Martin is a mother of three and an accountant at Pittman & Brooks, PC, and she has benefited hugely from her company’s commitment to building and operating an onsite daycare. The Portland firm (No. 6 Small Company) draws ample praise for perks such as an all-expenses paid annual retreat and a well-stocked “feeding trough” to power everyone through the tax season. But for Martin nothing compares to the Darling Deductions Pre-School, which has allowed her to walk downstairs and comfort her children as needed, without missing a step professionally. “I would have stopped working a long time ago if it weren’t for the daycare,” she says.
The extras that add up to a shared sense that a company cares about its employees don’t just keep good staffers around. They also keep them happy, healthy and ready to reciprocate with extra hours when it comes to crunch time. Martin says she has no problem putting in the 80-plus hours per week required as April 15 approaches, because she knows she’s getting the support she needs.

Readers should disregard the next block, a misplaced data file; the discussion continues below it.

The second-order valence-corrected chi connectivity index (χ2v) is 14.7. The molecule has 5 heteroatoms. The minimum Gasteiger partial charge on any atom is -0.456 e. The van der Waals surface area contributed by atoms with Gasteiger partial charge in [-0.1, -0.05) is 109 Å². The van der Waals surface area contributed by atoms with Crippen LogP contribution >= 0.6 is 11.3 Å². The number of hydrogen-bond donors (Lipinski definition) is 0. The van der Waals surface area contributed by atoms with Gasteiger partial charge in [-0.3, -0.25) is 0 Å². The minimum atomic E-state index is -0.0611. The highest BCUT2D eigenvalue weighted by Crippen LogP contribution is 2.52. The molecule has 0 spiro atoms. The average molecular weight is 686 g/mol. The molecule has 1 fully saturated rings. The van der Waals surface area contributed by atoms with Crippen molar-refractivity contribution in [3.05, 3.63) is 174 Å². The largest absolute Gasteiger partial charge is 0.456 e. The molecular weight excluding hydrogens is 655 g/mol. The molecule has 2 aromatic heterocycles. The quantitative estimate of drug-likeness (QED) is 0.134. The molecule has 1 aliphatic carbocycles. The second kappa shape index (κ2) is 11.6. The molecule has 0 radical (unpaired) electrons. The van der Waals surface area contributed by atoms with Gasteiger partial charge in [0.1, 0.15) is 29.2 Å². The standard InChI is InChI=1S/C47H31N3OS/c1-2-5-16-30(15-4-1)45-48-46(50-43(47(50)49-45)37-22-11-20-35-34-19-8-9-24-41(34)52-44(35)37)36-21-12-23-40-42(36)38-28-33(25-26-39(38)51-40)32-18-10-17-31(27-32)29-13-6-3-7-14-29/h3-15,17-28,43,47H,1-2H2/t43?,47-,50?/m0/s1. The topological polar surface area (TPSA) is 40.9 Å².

An onsite daycare was a substantial investment for Pittman & Brooks, but co-owner Randa Pittman-Brooks says it was worth it to attract the best employees available. Besides, she adds, “Work’s not the most important thing in the world.”
Tina Bauer, a branch manager for Oregon Community Credit Union, has a similar view. Her employer allows her to spend every other Tuesday afternoon volunteering at her daughter’s school as part of an extensive volunteer effort that saw employees donate more than 2,200 hours of their paid work time in 2007 to nonprofits and schools.
That volunteer program was widely praised by employees of the Eugene-based credit union (No. 19 Large Company) as one of several efforts to make their work fun and meaningful. One employee wrote: “This company genuinely cares about its staff and community. My worst day here is 1,000 times better than my best day at previous jobs.”